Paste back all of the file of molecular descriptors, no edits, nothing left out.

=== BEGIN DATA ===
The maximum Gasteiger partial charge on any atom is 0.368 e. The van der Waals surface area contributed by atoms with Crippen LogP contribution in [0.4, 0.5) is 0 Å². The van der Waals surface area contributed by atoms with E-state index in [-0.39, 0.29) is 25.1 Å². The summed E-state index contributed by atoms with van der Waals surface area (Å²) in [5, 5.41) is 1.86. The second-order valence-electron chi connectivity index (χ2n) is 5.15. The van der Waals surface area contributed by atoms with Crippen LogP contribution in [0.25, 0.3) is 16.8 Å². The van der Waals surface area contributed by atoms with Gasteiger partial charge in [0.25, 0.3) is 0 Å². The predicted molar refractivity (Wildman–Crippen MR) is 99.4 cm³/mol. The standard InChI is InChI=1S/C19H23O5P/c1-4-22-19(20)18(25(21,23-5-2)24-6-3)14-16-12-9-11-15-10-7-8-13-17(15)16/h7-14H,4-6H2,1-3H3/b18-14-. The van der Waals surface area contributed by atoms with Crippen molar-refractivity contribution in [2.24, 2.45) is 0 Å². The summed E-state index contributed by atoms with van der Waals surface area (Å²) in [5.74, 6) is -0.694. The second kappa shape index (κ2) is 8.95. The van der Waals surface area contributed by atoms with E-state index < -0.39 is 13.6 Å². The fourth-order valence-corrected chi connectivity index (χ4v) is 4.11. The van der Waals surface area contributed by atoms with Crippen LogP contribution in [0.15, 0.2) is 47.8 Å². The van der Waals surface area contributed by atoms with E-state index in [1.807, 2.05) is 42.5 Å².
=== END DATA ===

The maximum Gasteiger partial charge on any atom is 0.368 e. The van der Waals surface area contributed by atoms with Crippen LogP contribution in [0.4, 0.5) is 0 Å². The van der Waals surface area contributed by atoms with E-state index in [-0.39, 0.29) is 25.1 Å². The summed E-state index contributed by atoms with van der Waals surface area (Å²) in [5, 5.41) is 1.86. The second-order valence-electron chi connectivity index (χ2n) is 5.15. The van der Waals surface area contributed by atoms with Crippen LogP contribution in [0.25, 0.3) is 16.8 Å². The van der Waals surface area contributed by atoms with Gasteiger partial charge in [0.25, 0.3) is 0 Å². The predicted molar refractivity (Wildman–Crippen MR) is 99.4 cm³/mol. The standard InChI is InChI=1S/C19H23O5P/c1-4-22-19(20)18(25(21,23-5-2)24-6-3)14-16-12-9-11-15-10-7-8-13-17(15)16/h7-14H,4-6H2,1-3H3/b18-14-. The van der Waals surface area contributed by atoms with Crippen molar-refractivity contribution in [2.24, 2.45) is 0 Å². The summed E-state index contributed by atoms with van der Waals surface area (Å²) in [5.74, 6) is -0.694. The second kappa shape index (κ2) is 8.95. The van der Waals surface area contributed by atoms with E-state index < -0.39 is 13.6 Å². The fourth-order valence-corrected chi connectivity index (χ4v) is 4.11. The van der Waals surface area contributed by atoms with Crippen LogP contribution in [0.15, 0.2) is 47.8 Å². The van der Waals surface area contributed by atoms with E-state index in [1.807, 2.05) is 42.5 Å².